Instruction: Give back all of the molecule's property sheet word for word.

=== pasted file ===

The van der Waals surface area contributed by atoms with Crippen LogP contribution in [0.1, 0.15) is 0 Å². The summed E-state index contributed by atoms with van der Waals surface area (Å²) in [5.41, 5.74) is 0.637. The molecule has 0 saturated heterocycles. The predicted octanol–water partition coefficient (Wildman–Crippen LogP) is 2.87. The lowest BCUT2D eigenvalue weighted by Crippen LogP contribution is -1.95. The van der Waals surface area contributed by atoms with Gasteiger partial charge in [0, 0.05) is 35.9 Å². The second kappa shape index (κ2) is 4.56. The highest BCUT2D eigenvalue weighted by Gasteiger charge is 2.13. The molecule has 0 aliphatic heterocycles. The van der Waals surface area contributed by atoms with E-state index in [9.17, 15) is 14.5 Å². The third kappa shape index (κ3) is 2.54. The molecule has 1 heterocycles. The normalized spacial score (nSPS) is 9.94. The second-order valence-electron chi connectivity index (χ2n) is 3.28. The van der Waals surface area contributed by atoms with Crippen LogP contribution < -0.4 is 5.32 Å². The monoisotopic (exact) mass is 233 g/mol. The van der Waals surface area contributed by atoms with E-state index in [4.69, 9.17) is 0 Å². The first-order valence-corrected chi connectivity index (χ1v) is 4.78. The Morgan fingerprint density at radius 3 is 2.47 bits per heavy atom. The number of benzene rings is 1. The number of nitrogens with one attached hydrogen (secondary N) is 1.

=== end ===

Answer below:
The van der Waals surface area contributed by atoms with Crippen LogP contribution in [0.1, 0.15) is 0 Å². The summed E-state index contributed by atoms with van der Waals surface area (Å²) in [5.41, 5.74) is 0.637. The molecule has 0 saturated heterocycles. The predicted octanol–water partition coefficient (Wildman–Crippen LogP) is 2.87. The lowest BCUT2D eigenvalue weighted by Crippen LogP contribution is -1.95. The van der Waals surface area contributed by atoms with Gasteiger partial charge in [0, 0.05) is 35.9 Å². The second kappa shape index (κ2) is 4.56. The highest BCUT2D eigenvalue weighted by Gasteiger charge is 2.13. The molecule has 0 aliphatic heterocycles. The van der Waals surface area contributed by atoms with E-state index in [9.17, 15) is 14.5 Å². The third kappa shape index (κ3) is 2.54. The molecule has 1 heterocycles. The normalized spacial score (nSPS) is 9.94. The second-order valence-electron chi connectivity index (χ2n) is 3.28. The van der Waals surface area contributed by atoms with Crippen LogP contribution < -0.4 is 5.32 Å². The monoisotopic (exact) mass is 233 g/mol. The van der Waals surface area contributed by atoms with E-state index in [4.69, 9.17) is 0 Å². The first-order valence-corrected chi connectivity index (χ1v) is 4.78. The Morgan fingerprint density at radius 3 is 2.47 bits per heavy atom. The number of benzene rings is 1. The number of nitrogens with one attached hydrogen (secondary N) is 1.